Strength and Limitation of the Study

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Based on the case study, caregivers should focus on supporting old females suffering from a stroke in their daily activities. The article by Ekstam et al. (2015) explores the relationship between an individual with stroke and informal caregiver. The article also explores the rehabilitation process of a person with stroke, severity as well as individual factors such as age, gender and sense of coherence. Ekstam et al. (2015) also evaluate the personal experience of individuals suffering from stroke and the help received from the caregivers within a period of one year. The primary focus of this paper is to appraise Ekstam et al. (2015) arguments regarding caregiver at the old age based on the case of Sue-Anne, a 67 years old woman who had experienced stroke six months ago and she is facing difficulties in carrying out her daily activities.  

Part A:

Strength and Limitations

            The assessment is based on the cited qualifications and affiliations in the article. The primary strength of the authors is that they all work in institutions that deal with the rehabilitation of stroke victims and their rehabilitation needs. Having an understanding of how to handle stroke victims, gives the authors an expertise to present the key elements needed by strong patients. However, based their professional setting, the five authors are well suited to lead and conduct the research in the best practical manner needed due to their experience in the stroke service field. However, there may be some conflict of interest among the five authors. Among the first conflict of interest is that almost all the five specialists come from the same setting (Gosman‐Hedström & Dahlin‐Ivanoff, 2012). However, the five specialists have not only similar attachments in their jobs, but also report to the same institutions in most times of their occupations. Coming from the same environment boosts their work in that they have been cooperating long before the research, critics may point out some problem in this scenario (Ludvigsson et al., 2011). The primary limitation among the authors is lack of diversification of ideas and findings since they all come from one geographical location.

Research Questions

The primary research question is: How the people with stroke and also their caregivers perceive rehabilitation needs, as well as plausible associations between such perceptions and caregiver burden?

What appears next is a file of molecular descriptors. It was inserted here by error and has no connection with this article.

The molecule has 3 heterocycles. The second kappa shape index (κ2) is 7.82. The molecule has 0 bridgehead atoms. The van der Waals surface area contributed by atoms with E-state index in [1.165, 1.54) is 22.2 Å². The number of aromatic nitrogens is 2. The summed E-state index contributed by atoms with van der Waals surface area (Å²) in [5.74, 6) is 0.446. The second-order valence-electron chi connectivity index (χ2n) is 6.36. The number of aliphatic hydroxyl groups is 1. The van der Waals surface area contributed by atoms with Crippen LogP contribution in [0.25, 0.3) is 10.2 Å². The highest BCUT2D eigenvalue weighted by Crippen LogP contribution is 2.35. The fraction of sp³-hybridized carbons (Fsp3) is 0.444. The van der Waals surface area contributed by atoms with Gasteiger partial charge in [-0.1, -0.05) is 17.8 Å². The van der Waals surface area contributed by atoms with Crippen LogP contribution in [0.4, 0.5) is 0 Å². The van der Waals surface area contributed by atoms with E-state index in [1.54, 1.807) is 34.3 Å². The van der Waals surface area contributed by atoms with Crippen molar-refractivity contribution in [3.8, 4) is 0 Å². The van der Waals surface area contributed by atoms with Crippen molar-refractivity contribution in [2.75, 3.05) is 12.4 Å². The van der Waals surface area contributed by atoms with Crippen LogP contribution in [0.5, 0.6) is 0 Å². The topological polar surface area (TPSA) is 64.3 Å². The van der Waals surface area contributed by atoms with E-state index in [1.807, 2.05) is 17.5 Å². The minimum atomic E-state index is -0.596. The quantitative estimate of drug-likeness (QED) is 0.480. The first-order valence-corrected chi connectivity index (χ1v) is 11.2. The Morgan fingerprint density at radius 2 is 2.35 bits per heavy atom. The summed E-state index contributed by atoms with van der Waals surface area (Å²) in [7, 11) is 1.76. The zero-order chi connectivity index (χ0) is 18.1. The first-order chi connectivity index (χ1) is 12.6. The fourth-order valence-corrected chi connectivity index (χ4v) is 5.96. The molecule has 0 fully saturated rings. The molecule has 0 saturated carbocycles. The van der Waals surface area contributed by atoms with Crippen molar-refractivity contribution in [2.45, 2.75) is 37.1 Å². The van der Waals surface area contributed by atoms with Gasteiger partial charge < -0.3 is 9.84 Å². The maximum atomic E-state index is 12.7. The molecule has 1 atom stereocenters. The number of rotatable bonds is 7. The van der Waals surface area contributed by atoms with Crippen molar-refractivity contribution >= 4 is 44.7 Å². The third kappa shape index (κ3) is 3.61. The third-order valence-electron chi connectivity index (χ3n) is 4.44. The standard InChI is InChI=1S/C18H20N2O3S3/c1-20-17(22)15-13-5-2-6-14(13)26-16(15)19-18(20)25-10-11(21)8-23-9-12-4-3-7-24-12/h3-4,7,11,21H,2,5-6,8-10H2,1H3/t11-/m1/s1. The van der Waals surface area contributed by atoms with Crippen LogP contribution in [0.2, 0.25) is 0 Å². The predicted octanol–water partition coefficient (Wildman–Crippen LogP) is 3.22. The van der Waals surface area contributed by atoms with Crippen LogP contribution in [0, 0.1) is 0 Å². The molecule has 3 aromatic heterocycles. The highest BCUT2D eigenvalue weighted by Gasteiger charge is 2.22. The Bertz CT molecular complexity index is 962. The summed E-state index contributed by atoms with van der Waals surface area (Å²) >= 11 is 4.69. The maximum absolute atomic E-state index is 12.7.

Ekstam et al. (2015) justify the research question by examining how the stroke epidemic affects the people next to the victim. What is the importance of the informal caregivers in handling stroke patients? What are the everyday experience and life changes of the victims of stroke? Also, there are justifications by the author on why the research was needed.  The justification is based on the results obtained from the mixed method research that presents the rehabilitation process for the stroke victims. The content analysis is presented based on the discordant and unmet rehabilitation needs. The results of the analysis indicate that there was a lower burden to the caregiver where rehabilitation needs were met. 

The study was needed to examine the association between the perception of the dyad on the severity of the stroke and the subsequent rehabilitation needs. The research was also helpful in exploring the perception of the dyad between the burden of the caregiver and the amount and extent of the informal care on the stroke patients.

 Research Design

            Based on the research question and the aim of the study, Ekstam et al. (2015) used research patterns that most applicable in the nursing field. The intention of the plan was to give a plot on how the method s of the research would be carried out (Ludvigsson et al. 2011). The first plan in the study was to observe the patients admitted in either of three stroke units that the authors preferred. During the course of their stay in the hospital, the patients received care from the occupational therapists that were professionally trained Gosman‐Hedström & Dahlin‐Ivanoff, 2012). Later, the patients were to be released to go home where the assessment was to continue in earnest. However, the study does not present research design as heading, which makes it difficult for the reader to get the scope of the design. Therefore, it would be appropriate if the author summarized their research design under a topic (Ekstam, Tham, & Borell, 2011). The aim of the design is to generally aid in getting the answers to the questions that base the research.

Research Methods


            The research uses a mixed approach that incorporates combined qualitative and quantitative data and analyses (Ekstam et al., 2015). After the patients were admitted in one of three stroke units, they were eligible for the research and the researched informed about their consent to their study. The strength of data collection is that assessment was carried out within the duration of the first week and follow-ups of from 3 to 12 months mainly during visits to the homes of the patients. The examinations were either through questionnaires or interviews carried out by the research assistants to ensure that the data is obtained directly from the participants (Gosman‐Hedström & Dahlin‐Ivanoff, 2012).  The validity of the data was achieved whereby the stroke patients were asked to identify their informal caregivers. Most of the caregivers chosen by the patients were either friends, relations or even a partner (Ludvigsson et al. 2011).